Global Manufacturing Economic Update - October 11, 2013

A Publication of the National Association of Manufacturers
Monday Economic Report

October 11, 2013
Monday Economic Report Graph
Global Economic/Trade Trends

The International Monetary Fund (IMF) slightly downgraded its estimates of worldwide output for this year and next year. The IMF now forecasts global GDP to increase by 2.9 percent this year, down from the 3.2 percent estimate predicted three months ago. The lower figure was mostly attributable to some deceleration in emerging economies in Asia, Russia, Latin America and the Middle East. It also reflects a marginal downgrade in the forecast for the United States""consistent with other recent data""to 1.6 percent and 2.6 percent growth in 2013 and 2014, respectively. This is somewhat below the forecasted ranges stated by the Federal Reserve Board a few weeks ago. Yet, the IMF also acknowledges the current budgetary impasse in Washington, which could reduce growth in the fourth quarter and perhaps beyond. However, the IMF projections assume that "the ongoing shutdown in the federal government will be short-lived and the debt ceiling will be raised on time."

With the federal government shutdown, U.S. statistical agencies have been unable to release updates to many key economic indicators that we rely on. This includes the release of August's international trade data that were postponed on Tuesday. Without this information, it is difficult to ascertain whether or not we have begun to gain some traction in increasing manufactured goods exports, which have risen a paltry 1.6 percent through the first seven months of 2013 relative to the same time period in 2012. When the August data are released, we will look for some improvement to that figure.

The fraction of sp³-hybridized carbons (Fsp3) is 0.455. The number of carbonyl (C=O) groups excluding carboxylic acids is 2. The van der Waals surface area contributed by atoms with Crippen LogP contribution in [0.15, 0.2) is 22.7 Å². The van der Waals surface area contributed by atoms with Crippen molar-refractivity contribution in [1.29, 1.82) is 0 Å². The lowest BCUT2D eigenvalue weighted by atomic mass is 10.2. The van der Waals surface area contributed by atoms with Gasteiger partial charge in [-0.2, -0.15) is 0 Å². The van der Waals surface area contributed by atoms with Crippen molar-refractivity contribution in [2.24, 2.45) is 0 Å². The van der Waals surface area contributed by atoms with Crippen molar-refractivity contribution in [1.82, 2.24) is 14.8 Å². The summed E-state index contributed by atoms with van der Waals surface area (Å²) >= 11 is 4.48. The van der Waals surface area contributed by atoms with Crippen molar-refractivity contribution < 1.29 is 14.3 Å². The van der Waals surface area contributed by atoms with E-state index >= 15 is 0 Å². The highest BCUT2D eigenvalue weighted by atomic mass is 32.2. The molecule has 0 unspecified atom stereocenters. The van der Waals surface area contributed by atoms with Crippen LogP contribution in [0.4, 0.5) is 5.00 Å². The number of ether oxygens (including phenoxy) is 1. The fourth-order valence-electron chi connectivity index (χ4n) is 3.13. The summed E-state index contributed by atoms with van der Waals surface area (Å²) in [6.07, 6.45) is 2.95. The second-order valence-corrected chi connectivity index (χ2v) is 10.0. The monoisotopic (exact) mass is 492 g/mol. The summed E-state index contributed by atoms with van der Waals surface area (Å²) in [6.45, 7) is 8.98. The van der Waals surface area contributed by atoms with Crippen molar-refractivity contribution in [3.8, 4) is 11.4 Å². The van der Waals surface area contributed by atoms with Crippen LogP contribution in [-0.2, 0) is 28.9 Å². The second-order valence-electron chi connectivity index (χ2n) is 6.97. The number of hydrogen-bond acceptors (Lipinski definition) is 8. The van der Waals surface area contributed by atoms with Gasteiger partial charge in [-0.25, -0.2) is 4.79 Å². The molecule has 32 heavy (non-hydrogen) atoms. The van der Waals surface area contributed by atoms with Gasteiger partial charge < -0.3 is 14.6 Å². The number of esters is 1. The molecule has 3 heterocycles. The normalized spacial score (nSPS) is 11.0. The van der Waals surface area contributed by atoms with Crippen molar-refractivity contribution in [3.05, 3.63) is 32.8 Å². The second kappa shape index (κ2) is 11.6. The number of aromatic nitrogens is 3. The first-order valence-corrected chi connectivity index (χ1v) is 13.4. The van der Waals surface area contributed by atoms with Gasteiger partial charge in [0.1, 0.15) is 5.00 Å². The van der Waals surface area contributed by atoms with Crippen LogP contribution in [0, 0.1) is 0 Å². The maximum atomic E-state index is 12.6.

Many of our largest trading partners have seen progress in their economies of late, which should bode well for increased demand moving forward. While the IMF downgraded its overall forecasts, there were also signs of stabilization in the data for both Europe and China. The IMF now predicts real GDP growth of 1.0 percent in 2014, which would be its first positive annual growth rate since 2011. Europe has suffered from a severe recession for the past few years, but the good news was that the Markit Eurozone Manufacturing Purchasing Managers' Index (PMI) has shown a gradual expansion every month during the third quarter. Even with some easing in September, new orders, output, utilization and exports continued to grow. However, manufacturers remain hesitant to hire.

In Asia, the Chinese economy has stabilized, but manufacturing activity remains only slightly above neutral. The HSBC China Manufacturing PMI edged marginally higher, up from 50.1 in August to 50.2 in September. This was still an improvement from softness seen from May to July, and in general, the Chinese economy has decelerated relative to past years. The IMF forecasts real GDP growth of 7.6 percent and 7.3 percent in 2013 and 2014, respectively, which is below the 9.3 percent rate in 2011. Yet, recent data suggest an uptick in industrial production, capital spending and retail sales, with exports rising for the first time since March, according to the PMI data. Japan's economy also continues to make progress, with the Markit/JMMA Japan Manufacturing PMI expanding for the seventh consecutive month. Overall, economies throughout Asia saw some improvements in September, even as a few still have some pressing issues.

Meanwhile, in North America, our two largest trading partners saw their economies moving in opposite directions. After some recent sluggishness, the RBC Canadian Manufacturing PMI increased from 52.1 to 54.2, its fastest pace since June 2012. U.S. exports to Canada have stagnated so far this year, so to the extent that our largest trading partner's economy has begun to accelerate, that is positive news. At the same time, the Mexican market has begun to stagnate. The HSBC Mexico Manufacturing PMI declined from 50.8 to 50.0, and manufacturing sales and production have slowed considerably since earlier in the year.

On the trade front, last week's NAM Board resolution calling for swift renewal of Trade Promotion Authority (TPA) positions manufacturers well to lead and advance their trade priorities. While the ongoing government shutdown has affected some talks, the stage is set for an ambitious fall agenda. Negotiations to open Asia-Pacific markets and cut global information technology tariffs may reach critical milestones in the next few months. The NAM is advocating manufacturing priorities in these negotiations and others, while addressing overseas trade barriers and keeping members up to speed on the latest export opportunities.